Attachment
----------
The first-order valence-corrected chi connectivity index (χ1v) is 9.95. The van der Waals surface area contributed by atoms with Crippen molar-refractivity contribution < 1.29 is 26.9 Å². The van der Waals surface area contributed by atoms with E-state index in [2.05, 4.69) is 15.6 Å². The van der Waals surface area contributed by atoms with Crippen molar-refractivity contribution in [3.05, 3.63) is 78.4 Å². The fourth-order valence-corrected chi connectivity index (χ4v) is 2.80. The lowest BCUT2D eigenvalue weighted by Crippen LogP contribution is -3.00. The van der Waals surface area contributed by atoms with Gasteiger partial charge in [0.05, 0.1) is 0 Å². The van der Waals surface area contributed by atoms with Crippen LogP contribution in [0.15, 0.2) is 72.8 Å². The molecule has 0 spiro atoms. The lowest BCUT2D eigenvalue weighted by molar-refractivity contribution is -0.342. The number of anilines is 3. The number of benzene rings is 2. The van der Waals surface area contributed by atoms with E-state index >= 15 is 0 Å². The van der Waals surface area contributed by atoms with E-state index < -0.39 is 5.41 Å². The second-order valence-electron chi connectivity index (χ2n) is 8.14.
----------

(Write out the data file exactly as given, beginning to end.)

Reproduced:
The first-order valence-corrected chi connectivity index (χ1v) is 9.95. The van der Waals surface area contributed by atoms with Crippen molar-refractivity contribution < 1.29 is 26.9 Å². The van der Waals surface area contributed by atoms with E-state index in [2.05, 4.69) is 15.6 Å². The van der Waals surface area contributed by atoms with Crippen molar-refractivity contribution in [3.05, 3.63) is 78.4 Å². The fourth-order valence-corrected chi connectivity index (χ4v) is 2.80. The lowest BCUT2D eigenvalue weighted by Crippen LogP contribution is -3.00. The van der Waals surface area contributed by atoms with Gasteiger partial charge in [0.05, 0.1) is 0 Å². The van der Waals surface area contributed by atoms with Crippen LogP contribution in [0.15, 0.2) is 72.8 Å². The molecule has 0 spiro atoms. The lowest BCUT2D eigenvalue weighted by molar-refractivity contribution is -0.342. The number of anilines is 3. The number of benzene rings is 2. The van der Waals surface area contributed by atoms with E-state index >= 15 is 0 Å². The van der Waals surface area contributed by atoms with E-state index < -0.39 is 5.41 Å². The second-order valence-electron chi connectivity index (χ2n) is 8.14.